by Andrea Cegna
On 22 October many people in Argentina, and not only there, breathed a sigh of relief. The fear that Javier Milei would be President of the Country of Maradona was palpable, so much so that some social movements with no institutional ties had called for a boycott of his election. Milei called the Argentine feminist movement the “enemy”, as well as advocating ultra-liberal economic policies that went far beyond those of the International Monetary Fund (IMF) that have been imposed on Argentina for decades. However, the spectre of Milei has not disappeared: he did not become President, but with around 30% of the vote he will face the current Economy Minister, the conservative Peronist Sergio Massa, in the run-off.
A few months ago, the Massa-Milei run-off was unthinkable, as the overwhelming favourite was Patricia Bullrich, the centre-right candidate of the Juntos Por el Cambio alliance (which includes the Radicals and the Republican Proposal). Former President Macri’s coalition could only save face by keeping the Government in Buenos Aires. The surprise winner (despite some recent polls giving him the lead) is certainly Massa and the coalition supporting him. In some ways, the result is surprising given the performance of the current Government and the sharp rise in inflation in recent months. Unlike four years ago, Kirchnerism did not enjoy the support of many social movements, which at the same time called for a boycott of the vote for Bullrich and Milei.
Massa’s lead was important despite the fact that his campaign was based on responding to pressure from the right, reassuring the financial markets and, only in the end, winking at the popular economy. On the other hand, of course, both Milei and Bullrich were in the business of privatising health and education and accelerating the neoliberal process beyond the limits set by the International Monetary Fund (IMF). In short, a very complex situation for Argentina’s poor. On the one hand, there is Milei’s denialist right wing, which questions the 30,000 desaparecidos of the civil-military dictatorship and defends ultra-liberalism. Then there is Patricia Bullrich’s Order and Discipline, which fights against the popular economy. Finally, there is the Massa option, which could be described as the IMF man in the Fernandez Government. He is also the one who does not attack the rights won by the feminist movement, with well-known and painful economic recipes. This is probably the reason for the abstention rate of over 25% that marked the result on Sunday 22 October.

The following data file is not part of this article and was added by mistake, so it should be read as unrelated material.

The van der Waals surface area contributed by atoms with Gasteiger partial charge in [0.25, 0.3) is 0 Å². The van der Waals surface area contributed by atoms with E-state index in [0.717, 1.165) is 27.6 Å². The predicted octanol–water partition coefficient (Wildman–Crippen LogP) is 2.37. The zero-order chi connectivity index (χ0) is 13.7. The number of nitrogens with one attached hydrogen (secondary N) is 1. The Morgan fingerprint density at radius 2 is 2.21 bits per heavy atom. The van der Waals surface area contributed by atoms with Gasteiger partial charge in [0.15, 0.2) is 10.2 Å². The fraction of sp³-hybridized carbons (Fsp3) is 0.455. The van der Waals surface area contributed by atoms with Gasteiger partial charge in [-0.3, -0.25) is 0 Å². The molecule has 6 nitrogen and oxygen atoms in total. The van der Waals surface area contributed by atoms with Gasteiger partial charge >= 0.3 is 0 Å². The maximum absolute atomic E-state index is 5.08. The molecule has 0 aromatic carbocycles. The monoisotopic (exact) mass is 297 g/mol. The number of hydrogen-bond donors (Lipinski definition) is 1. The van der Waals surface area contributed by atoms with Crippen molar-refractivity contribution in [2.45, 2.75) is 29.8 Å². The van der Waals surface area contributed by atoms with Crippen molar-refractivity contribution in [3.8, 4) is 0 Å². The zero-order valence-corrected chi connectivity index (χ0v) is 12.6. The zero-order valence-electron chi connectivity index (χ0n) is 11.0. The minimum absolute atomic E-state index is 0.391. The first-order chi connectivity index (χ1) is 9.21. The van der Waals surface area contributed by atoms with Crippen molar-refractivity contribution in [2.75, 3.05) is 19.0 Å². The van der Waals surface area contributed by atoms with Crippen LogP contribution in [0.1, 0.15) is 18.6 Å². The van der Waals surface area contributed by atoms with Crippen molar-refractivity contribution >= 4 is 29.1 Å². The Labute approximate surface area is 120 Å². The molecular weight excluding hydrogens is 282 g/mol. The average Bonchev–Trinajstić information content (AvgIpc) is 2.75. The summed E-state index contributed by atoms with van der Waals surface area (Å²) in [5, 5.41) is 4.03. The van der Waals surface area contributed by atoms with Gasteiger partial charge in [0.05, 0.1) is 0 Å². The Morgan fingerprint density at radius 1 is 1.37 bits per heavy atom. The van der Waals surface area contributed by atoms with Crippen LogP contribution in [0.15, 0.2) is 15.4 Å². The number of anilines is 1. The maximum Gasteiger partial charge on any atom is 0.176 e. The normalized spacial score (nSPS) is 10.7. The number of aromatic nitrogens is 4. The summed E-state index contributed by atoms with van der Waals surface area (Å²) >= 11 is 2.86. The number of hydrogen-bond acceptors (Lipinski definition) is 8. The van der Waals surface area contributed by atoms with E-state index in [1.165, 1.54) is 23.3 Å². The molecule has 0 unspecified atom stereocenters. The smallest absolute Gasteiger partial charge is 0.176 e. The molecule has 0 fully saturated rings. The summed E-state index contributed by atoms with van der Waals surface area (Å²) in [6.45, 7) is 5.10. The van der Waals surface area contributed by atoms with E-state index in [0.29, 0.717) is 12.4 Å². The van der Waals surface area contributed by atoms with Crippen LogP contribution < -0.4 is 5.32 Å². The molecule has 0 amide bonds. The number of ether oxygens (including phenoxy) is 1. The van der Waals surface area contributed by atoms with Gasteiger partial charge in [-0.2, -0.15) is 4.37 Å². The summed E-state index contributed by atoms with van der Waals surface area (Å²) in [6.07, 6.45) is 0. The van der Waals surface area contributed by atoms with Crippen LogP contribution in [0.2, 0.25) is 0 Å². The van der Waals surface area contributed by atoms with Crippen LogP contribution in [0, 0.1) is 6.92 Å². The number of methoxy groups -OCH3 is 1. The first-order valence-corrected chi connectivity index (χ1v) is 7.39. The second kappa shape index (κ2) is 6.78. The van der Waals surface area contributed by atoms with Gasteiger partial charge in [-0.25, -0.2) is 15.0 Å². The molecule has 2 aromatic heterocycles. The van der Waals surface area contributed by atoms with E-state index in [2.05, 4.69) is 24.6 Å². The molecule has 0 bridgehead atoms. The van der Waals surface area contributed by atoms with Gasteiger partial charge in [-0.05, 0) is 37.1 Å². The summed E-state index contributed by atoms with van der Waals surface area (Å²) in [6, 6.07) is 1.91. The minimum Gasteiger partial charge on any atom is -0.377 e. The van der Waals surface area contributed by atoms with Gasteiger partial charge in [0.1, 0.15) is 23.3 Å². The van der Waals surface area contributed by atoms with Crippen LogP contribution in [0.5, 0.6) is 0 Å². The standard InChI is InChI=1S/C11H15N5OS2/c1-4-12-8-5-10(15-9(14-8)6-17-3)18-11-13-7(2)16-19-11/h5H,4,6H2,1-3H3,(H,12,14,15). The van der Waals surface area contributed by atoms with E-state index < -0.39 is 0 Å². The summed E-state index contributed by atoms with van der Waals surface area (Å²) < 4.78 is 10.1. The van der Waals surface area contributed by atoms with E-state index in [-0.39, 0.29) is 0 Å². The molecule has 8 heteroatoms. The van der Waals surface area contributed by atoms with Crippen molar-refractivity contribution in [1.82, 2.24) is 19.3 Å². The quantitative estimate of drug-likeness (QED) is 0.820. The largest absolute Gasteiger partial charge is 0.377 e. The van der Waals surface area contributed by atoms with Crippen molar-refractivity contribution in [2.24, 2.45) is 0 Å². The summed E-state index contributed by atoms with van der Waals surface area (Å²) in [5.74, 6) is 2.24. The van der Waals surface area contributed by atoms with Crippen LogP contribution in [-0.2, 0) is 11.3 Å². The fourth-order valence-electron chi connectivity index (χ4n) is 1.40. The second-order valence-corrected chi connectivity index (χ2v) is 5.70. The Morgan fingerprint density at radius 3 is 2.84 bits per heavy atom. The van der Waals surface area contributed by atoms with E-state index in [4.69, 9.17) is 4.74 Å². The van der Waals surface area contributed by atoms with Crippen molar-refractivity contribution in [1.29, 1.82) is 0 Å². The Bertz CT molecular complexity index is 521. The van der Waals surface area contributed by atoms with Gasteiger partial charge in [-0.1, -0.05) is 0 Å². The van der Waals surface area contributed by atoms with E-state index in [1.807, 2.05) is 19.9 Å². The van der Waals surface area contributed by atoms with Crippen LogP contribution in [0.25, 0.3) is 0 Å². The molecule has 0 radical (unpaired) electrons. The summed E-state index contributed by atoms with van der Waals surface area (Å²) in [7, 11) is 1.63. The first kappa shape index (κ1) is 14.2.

Both Massa and Milei reached out to the Bullrich electorate in their nightly speeches, but in different ways. While the former called on Argentina to recognise differences and celebrate them in the name of democracy, 40 years after the end of the Videla dictatorship, the latter focused his speech on hatred of Kirchnerism. The path that separates Massa and Milei from the Casa Rosada is a complex one for both: on 19 November there will be a run-off in a not easy election. A Milei victory would plunge the Country into the abyss of denial of the desaparecidos and violence, bringing a hateful anti-politics to the Government of one of the most important Countries on the South American continent and risking undermining Argentina’s social and human rights. In this scenario, the left did not win, as the Trotskyist candidate Myriam Bregman failed to reach 3%, showing that some very real options on the streets of Argentina do not translate into a consensus. For Bregman, yesterday’s vote was “against the ghost train mentioned by Javier Milei or Patricia Bullrich, who said all the right-wing things that could be said”.
Feminist activist Luci Cavallero, highlighting the active role of the movement against Milei and Bullrich and their hate speech, wrote on social media: “Today we fought another battle, one that doesn’t start or end today, but is one of the most important since 1983. We voted with our hearts, for all that we are, for our friends, for our grandmothers, for the girls, for the children. Thousands of organisations and debates have been launched, thousands of campaigns have been activated, and it has become clear that in order to combat atrocities, feminist and trans-feminist vocabularies and battles have been created. The result on 19 November is not a foregone conclusion. Fear will not be enough to defeat Milei, and Massa will have to strike a balance between seeking the right-wing vote and the progressive, left-wing vote.
On the cover photo, Javier Milei © Facundo Florit/Shutterstock.com